By Jill Mislinski
Thursday’s release of the May Producer Price Index (PPI) for Final Demand was at 0.4% month-over-month seasonally adjusted, up from a 1.3% decrease last month. It is at -0.8% year over year, up from -1.2% last month, on a non-seasonally adjusted basis. Core Final Demand (less food and energy) came in at -0.1% MoM, down from 0.2% the previous month and is up 0.3% YoY NSA. Investing.com MoM consensus forecasts were for 0.1% headline and -0.1% core.
Here is the summary of the news release on Final Demand:
The Producer Price Index for final demand rose 0.4 percent in May, seasonally adjusted, the U.S. Bureau of Labor Statistics reported today. This increase followed declines of 1.3 percent in April and 0.2 percent in March. (See table A.) On an unadjusted basis, the final demand index decreased 0.8 percent for the 12 months ended in May.
In May, the advance in the final demand index is attributable to prices for final demand goods, which climbed 1.6 percent. In contrast, the index for final demand services fell 0.2 percent.
Prices for final demand less foods, energy, and trade services edged up 0.1 percent in May, following three consecutive declines. For the 12 months ended in May, the index for final demand less foods, energy, and trade services moved down 0.4 percent, the largest 12-month decrease since the index began in August 2013.
Coronavirus (COVID-19) Impact on May 2020 Producer Price Index Survey Data
The Producer Price Index (PPI) response rates for May were consistent with those of April and no changes in estimation procedures were necessary. Additional information is available at www.bls.gov/covid19/effectsof-covid-19-pandemic-on-producer-price-index.htm. More…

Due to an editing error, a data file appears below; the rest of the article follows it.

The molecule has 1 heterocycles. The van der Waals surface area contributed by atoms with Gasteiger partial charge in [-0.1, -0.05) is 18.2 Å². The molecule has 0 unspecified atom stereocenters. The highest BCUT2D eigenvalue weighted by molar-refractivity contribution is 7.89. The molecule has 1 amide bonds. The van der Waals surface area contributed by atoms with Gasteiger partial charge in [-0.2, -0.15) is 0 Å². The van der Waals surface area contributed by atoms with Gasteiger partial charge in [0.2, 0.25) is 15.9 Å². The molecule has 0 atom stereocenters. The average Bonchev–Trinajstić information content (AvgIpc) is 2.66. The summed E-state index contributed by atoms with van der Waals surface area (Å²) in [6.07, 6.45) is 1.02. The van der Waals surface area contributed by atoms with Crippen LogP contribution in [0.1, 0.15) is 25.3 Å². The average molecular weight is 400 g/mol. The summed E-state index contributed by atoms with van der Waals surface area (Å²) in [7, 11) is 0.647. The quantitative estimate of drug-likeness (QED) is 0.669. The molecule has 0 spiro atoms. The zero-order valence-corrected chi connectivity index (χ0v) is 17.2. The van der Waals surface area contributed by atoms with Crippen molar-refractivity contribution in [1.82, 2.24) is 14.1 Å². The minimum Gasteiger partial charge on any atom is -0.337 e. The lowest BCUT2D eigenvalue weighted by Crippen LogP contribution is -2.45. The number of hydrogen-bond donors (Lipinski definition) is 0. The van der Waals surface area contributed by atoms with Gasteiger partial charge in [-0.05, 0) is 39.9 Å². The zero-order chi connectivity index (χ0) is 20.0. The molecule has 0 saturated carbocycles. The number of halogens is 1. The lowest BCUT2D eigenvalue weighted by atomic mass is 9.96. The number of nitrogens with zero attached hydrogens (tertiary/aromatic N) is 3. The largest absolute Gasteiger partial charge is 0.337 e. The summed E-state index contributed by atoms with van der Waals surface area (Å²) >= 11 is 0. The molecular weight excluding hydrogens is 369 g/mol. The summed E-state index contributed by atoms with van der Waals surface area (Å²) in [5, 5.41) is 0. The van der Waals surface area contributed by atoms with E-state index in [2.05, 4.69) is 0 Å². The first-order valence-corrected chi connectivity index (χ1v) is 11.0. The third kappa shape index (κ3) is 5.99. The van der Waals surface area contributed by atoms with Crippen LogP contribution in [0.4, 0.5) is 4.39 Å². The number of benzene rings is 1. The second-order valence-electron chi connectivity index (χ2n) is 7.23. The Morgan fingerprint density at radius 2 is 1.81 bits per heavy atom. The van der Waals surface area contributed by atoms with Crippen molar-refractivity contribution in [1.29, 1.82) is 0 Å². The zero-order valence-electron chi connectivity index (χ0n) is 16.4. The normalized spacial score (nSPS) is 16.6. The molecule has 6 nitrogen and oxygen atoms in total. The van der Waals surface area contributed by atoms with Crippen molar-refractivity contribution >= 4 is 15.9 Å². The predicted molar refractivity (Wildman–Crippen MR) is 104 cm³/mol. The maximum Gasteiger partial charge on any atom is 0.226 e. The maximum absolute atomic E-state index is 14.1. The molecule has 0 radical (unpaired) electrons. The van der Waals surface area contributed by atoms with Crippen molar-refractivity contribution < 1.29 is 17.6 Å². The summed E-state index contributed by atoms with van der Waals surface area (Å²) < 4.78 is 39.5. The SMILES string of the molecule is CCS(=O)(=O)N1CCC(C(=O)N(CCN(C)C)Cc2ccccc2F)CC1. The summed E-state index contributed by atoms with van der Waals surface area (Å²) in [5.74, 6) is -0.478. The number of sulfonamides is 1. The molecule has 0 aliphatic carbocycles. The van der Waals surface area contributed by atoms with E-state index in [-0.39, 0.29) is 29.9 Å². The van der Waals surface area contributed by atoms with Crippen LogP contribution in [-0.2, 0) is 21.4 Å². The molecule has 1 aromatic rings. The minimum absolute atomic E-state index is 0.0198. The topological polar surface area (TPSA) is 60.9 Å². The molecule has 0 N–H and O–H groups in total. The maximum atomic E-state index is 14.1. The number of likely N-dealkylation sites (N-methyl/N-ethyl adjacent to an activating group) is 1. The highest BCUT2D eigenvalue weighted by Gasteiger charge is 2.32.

Finished Goods: Headline and Core
The BLS shifted its focus to its new “Final Demand” series in 2014, a shift we support. However, the data for these series are only constructed back to November 2009 for Headline and April 2010 for Core. Since our focus is on longer-term trends, we continue to track the legacy Producer Price Index for Finished Goods, which the BLS also includes in its monthly updates.
As this (older) overlay illustrates, the Final Demand and Finished Goods indexes are highly correlated.
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FRED® Graphs ©Federal Reserve Bank of St. Louis. All rights reserved.
As the next chart shows, the Core Producer Price Index is far more volatile than the Core Consumer Price Index. For example, during the last recession producers were unable to pass cost increases to the consumer.
Check back next month for a new update.
Editor’s Note: The summary bullets for this article were chosen by Seeking Alpha editors.